Keeping your lungs strong is more vital now than ever, with everything from colds to COVID floating around and trying to cause trouble. Thankfully, experts say boosting respiratory health can be as simple as relaxing in front of the TV and treating yourself to some chocolate. Sound too good to be true? Keep reading for six super-easy ways to boost lung power and protect yourself from viruses.
Take up the harmonica.
Researchers say that playing a harmonica for a few minutes daily could help you breathe 27 percent more easily and deeply, boosting lung stamina by 30 percent!
Relax in front of the TV.
To boost the amount of oxygen that reaches your lungs by 20 percent, simply lie on your stomach with your chest on a pillow and breathe through your nose while you watch TV. British researchers say sinuses release a compound (nitric oxide) that opens airways, plus blocks the growth of viral invaders — and lying on your chest allows the germ-killer to reach deep into the lungs.
Snack on dark chocolate.
This treat brims with anti-inflammatory, lung-healing compounds called flavonoids, says neurosurgeon Joseph C. Maroon, M.D. No wonder University of Pittsburgh scientists say two ounces of dark chocolate daily can reduce risk of bronchitis and stubborn coughs by 32 percent.
Take a vitamin D supplement.
You’ll absorb 50 percent more vitamin D-3 if you take it with your biggest meal of the day, researchers say. That’s good news, since optimal D-3 levels cut the risk of lung diseases by 70 percent and COVID complications sevenfold. Pawel Majak, M.D., explains that D-3 helps immune cells destroy germs without damaging healthy tissue. Dr. Majak recommends 3,000 IU of vitamin D-3 daily. Note: Check with you doctor before starting a new supplement routine.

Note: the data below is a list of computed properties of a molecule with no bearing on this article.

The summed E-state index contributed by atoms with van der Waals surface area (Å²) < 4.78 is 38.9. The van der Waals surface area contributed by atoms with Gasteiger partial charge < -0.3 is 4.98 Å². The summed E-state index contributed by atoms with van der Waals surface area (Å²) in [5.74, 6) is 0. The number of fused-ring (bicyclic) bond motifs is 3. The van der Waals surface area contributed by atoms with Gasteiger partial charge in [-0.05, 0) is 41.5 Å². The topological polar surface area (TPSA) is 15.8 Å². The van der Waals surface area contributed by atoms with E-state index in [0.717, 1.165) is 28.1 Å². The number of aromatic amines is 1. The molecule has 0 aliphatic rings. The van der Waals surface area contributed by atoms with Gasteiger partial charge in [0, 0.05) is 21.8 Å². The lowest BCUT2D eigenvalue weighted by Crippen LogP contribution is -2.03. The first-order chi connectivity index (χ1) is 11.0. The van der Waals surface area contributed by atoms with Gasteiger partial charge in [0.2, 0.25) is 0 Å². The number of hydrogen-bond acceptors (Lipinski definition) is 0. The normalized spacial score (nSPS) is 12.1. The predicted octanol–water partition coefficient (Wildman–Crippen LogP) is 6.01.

Toss your shower curtain in the laundry.
Shower curtains stay damp for hours, making them breeding grounds for lung-irritating bacteria and mold. Thankfully, tossing your curtain into the wash once a week can eliminate 100 percent of these pesky germs, plunging your risk of damaging lung inflammation.
Take a ‘salt cure.’
Recovering from a cold, sinusitis, or other respiratory illness? Breathing in moist, salty air relaxes airways and loosens mucus so it’s easier to expel, cutting recovery time by 25 percent, British researchers say. To do: Stir two tablespoons of sea salt into two cups of hot (not boiling) water, create a towel tent, and breathe the warm, salty air for 10 minutes daily.
This article originally appeared in our print magazine.